I agree that synthesizing dioxygen difluoride in the kitchen goes well beyond the scope of the question; OTOH, who can resist an opportunity to talk about FOOF?
richP wrote:I'm picturing the rest of the guys at the Los Alamos National Laboratory looking at these Fluorine guys and thinking "I'm glad I work with something safe, like Plutonium".
Those guys also work with fluorine compounds: uranium hexafluoride
Uranium hexafluoride (UF6), referred to as "hex" in the nuclear industry, is a compound used in the uranium enrichment process that produces fuel for nuclear reactors and nuclear weapons. It forms solid grey crystals at standard temperature and pressure (STP), is highly toxic, reacts violently with water and is corrosive to most metals.
During nuclear reprocessing, uranium is reacted with chlorine trifluoride to give UF6.
And from http://en.wikipedia.org/wiki/Timeline_of_the_Manhattan_Project
September 2: chemists Peter N. Bragg, Jr., and Douglas P. Meigs are killed, and Arnold Kramish almost killed, while attempting to unclog a uranium enrichment device which is part of the pilot thermal diffusion plant at the Philadelphia Navy Yard. Two soldiers also receive extensive injuries. An explosion of liquid uranium hexafluoride burst nearby steam pipes, and steam combined with the uranium hexafluoride to spray them with highly corrosive hydrofluoric acid.
gchrz wrote:There's a story going around (i don't know the validity of it) about an autoclave failing. But these things are way beyond the capabilities of a standard kitchen pressure cooker...
There was a rather spectacular explosion involving an autoclave at the first aerogel production facility, but the autoclave itself didn't explode from over-pressure - it leaked methanol into the room and the methanol subsequently exploded.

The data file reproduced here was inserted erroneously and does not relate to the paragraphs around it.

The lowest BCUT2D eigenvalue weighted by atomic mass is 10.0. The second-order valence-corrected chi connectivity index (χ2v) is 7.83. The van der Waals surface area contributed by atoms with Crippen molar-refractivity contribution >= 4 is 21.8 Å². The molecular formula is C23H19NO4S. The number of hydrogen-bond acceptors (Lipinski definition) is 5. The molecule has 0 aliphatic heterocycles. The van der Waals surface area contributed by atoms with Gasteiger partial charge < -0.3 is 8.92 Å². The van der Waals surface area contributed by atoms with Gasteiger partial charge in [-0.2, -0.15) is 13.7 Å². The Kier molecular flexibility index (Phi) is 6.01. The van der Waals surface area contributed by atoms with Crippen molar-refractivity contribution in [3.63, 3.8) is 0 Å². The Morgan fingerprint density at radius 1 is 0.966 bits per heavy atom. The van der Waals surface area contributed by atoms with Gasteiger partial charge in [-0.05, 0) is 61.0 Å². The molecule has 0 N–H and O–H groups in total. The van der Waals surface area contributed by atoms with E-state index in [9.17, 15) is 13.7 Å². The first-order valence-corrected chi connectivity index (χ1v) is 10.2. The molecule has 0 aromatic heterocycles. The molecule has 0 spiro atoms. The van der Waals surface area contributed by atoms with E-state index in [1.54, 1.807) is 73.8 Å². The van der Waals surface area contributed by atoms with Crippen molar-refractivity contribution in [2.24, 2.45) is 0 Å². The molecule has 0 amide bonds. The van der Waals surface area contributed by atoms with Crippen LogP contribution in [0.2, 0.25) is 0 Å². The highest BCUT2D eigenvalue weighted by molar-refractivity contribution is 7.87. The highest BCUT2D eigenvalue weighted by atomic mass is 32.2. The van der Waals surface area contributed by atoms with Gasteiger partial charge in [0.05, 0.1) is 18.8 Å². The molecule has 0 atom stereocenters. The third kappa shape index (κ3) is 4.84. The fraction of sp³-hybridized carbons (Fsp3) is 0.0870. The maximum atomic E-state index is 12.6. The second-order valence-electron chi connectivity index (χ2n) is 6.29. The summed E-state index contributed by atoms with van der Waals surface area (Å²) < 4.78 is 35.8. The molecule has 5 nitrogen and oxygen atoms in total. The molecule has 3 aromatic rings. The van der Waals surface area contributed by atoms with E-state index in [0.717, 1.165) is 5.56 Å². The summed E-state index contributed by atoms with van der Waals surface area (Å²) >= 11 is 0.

The first pilot plant for the production of silica aerogel monoliths using the TMOS method was established by members of the Lund group in Sjobo, Sweden. The plant included a 3000 liter autoclave designed to handle the high temperatures and pressures encountered for supercritical methanol (240 degrees C and 80 atmospheres). However, in 1984 the autoclave developed a leak during a production run. The room containing the vessel quickly filled with methanol vapors and subsequently exploded. Fortunately, there were no fatalities in this incident, but the facility was completely destroyed. The plant was later rebuilt and continues to produce silica aerogels using the TMOS process. The plant is currently operated by the Airglass Corp.
FWIW, we have a thread for Derek Lowe's stuff over in the Science forum "Things I Won't Work With" (Derek Lowe's Chemistry Blog)